I however will never buy makeup from a jewelry store like Claire's. It seems too always be very cheap but it scratches my eyelids lol
most definitely, some higher end products you are just paying for the name brand and the packaging. A lot of them are gimmicky and dermatologists don't recommend you use them on your face anyway. There are good and bad products in every price point. First sucker product is, toner. I can't stand when I hear people saying your pores open and close and this and that, that's ridiculous. your pores don't open and close because they aren't muscle. You need muscles to move things. You can do without toner and life will go on. Anti wrinkle creams with open jar lids are a joke because when you open it all the ingredients oxidize from the air and do pretty much nothing. There's no reason to pay 40 dollars for a face wash, pretty ridiculous, unless you can't find something cheaper. They just brainwash consumers into thinking expensive products ork better, when those companies own a lot of the lower end ones, like lancome owns loreal etc. So it's all the same pretty much with the exception of organic skincare I don't mind dishing out the extra money, but for other things, chemicals is chemicals.
Neutrogena is a good brand of skincare. Burt's bees. there are others too.
I agree with the others who said that it really depends on the specific product. Neutrogena is a very good brand and has a good line of skincare products. When choosing skincare products you need to read labels carefully and make sure that you are getting a product with good ingredients.
Makeup falls into a different category than skincare products when choosing between drugstore brands and more expensive brands. The following are some general differences between expensive and inexpensive makeup brands that account for the price differences:
There is a difference in the quality of ingredients. Not so much in the type of ingredients. For example, several lines may use roses in their products but one line may get their pick of the crop, while another might get what's on the bottom of the barrel and dilute that even further.
Pigment and Fillers:
Powdered products like blush and eye shadows contain pigment (color) and fillers (like talc). The more expensive brands often have more pigment (which give great color payoff) while the cheaper brands typically have more filler. Cheaper products may use cheaper fillers as well.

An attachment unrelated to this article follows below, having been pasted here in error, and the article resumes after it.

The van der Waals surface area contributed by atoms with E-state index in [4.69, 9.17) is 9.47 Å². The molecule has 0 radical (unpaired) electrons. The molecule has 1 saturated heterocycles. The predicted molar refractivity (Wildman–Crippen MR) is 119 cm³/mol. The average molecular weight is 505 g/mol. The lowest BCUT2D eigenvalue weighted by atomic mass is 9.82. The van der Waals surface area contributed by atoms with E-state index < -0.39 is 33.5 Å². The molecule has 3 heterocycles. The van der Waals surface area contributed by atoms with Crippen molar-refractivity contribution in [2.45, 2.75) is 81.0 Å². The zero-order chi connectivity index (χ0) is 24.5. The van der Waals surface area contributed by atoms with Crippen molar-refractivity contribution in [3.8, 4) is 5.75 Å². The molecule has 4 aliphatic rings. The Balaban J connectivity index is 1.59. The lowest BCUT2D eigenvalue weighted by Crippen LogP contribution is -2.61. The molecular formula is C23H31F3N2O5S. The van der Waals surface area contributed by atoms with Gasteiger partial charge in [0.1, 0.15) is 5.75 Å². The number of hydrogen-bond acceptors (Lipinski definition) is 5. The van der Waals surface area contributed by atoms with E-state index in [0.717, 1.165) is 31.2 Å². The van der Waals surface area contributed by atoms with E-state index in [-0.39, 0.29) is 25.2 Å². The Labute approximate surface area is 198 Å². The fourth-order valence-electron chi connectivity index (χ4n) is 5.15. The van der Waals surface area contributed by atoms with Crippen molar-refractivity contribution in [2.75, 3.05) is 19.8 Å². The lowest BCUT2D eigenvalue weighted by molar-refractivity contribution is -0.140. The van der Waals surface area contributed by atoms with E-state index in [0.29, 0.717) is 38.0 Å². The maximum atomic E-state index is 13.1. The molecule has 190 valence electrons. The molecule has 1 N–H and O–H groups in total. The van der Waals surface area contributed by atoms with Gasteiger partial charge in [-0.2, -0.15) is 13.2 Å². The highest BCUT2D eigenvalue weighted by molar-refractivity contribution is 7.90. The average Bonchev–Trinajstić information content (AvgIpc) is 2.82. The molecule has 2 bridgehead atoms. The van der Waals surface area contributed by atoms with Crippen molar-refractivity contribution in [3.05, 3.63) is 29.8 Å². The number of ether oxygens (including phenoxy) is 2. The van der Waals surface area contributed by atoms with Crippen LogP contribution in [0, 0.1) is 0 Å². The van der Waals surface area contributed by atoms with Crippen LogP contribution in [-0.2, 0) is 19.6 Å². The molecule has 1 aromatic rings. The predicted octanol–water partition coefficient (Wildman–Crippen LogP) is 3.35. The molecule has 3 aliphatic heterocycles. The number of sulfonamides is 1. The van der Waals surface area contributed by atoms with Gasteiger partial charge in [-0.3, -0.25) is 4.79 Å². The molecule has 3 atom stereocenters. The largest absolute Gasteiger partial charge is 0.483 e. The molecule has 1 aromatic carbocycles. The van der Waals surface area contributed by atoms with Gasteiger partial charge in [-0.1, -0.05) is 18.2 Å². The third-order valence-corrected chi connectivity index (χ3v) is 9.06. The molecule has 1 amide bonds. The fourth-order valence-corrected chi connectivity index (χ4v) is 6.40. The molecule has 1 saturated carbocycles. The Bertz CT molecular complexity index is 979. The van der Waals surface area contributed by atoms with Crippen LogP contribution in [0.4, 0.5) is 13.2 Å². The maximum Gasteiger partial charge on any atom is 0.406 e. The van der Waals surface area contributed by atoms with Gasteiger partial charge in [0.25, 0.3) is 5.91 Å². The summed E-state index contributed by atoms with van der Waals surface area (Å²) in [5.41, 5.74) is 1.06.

Better quality products will be milled more times—ground into a finer powder—than others. Some products may be double-milled, others triple-milled.
Beauty experts debate which plant extracts or oils are actually good for your skin, but all agree that SPF is a must. If your moisturizer doesn't have any, your foundation should. Dermatologists recommend you use a product that clearly states it is SPF 15 or higher.
Full Service vs. Self Service:
Sephora and other high-end department store counters have trained makeup artists to help you pick out cosmetics and learn how to use them. They also offer private makeovers. Online, you can email your questions to Sephora artists and receive personal responses.
Testers and Demos:
You can sample every product Sephora carries or high-end department stores carry. The products all stand out and open and customers are free to try on or look at all of them. Staff can give you samples to try at home. Drugstore brands don’t offer demos.
Higher priced brand in general are known for spending money to develop new products and collections. They offer a wide selection of products, finishes, formulas and colors. Drugstore brands usually don’t offer as wide a color selection.
Higher priced makeup packaging is a little more unconventional than the clear plastic tubes that drugstore brands usually come in. For instance the higher-priced bullet-shaped lipsticks or metal paint tubes likely cost a bit more. The way a product is packaged also matters. If a product isn't refined and milled properly and is then pressed too tightly into a package—it can be harder to use. You may also get wastage—meaning, you can't get the amount of makeup you want on your brush, or you may brush off a lot of excess while trying to get color on your brush. When dropped, products that are packed too tightly crack easily, meaning you may not be able to get the color to apply in an even, creamy manner. Most higher-priced makeup’s packaging is sturdier.
I hope this helps you.
drugstore brands are definitely getting better and are giving the mid-high end brands a run for their money BUT I think that the psychology of the consumer (myself included) is such that if something is more affordable they;ll be less stingy using it and more likely to use it regularly because it doesn't break the bank.
I think you should increase the amount of money you spend on make-up according to your age, habits and skin concerns.
Also, don't get caught up in the hype, if you look at the ingredients list of high-end products you maybe surprised at what the main ingredients are (vitamin E, hylauronic acid etc. which you can get from drugstore brands).
AND sometimes high-end brands will create hype around a "new, secret ingredient" that is exclusive to them BUT there is no peer-reviewed research to suggest that the said ingredient does anything that magnificent.
Some drugstore brands that are good buys:
Olay regenerist line
Some high-end brands I think are consistent:
The overnight serums from Estee Lauder
Peter Thomas Roth
I've heard great things about SK-II but I don't have that kind of money yet. But hey, Cate Blanchett looks great!
I must say though that the Absolute best thing you can do for your skin is to Protect it from the SUN!!! Everyday.
next are vitamins, cod liver oil capsules, Vitamin E capsules and plenty of water.
Hope that helps!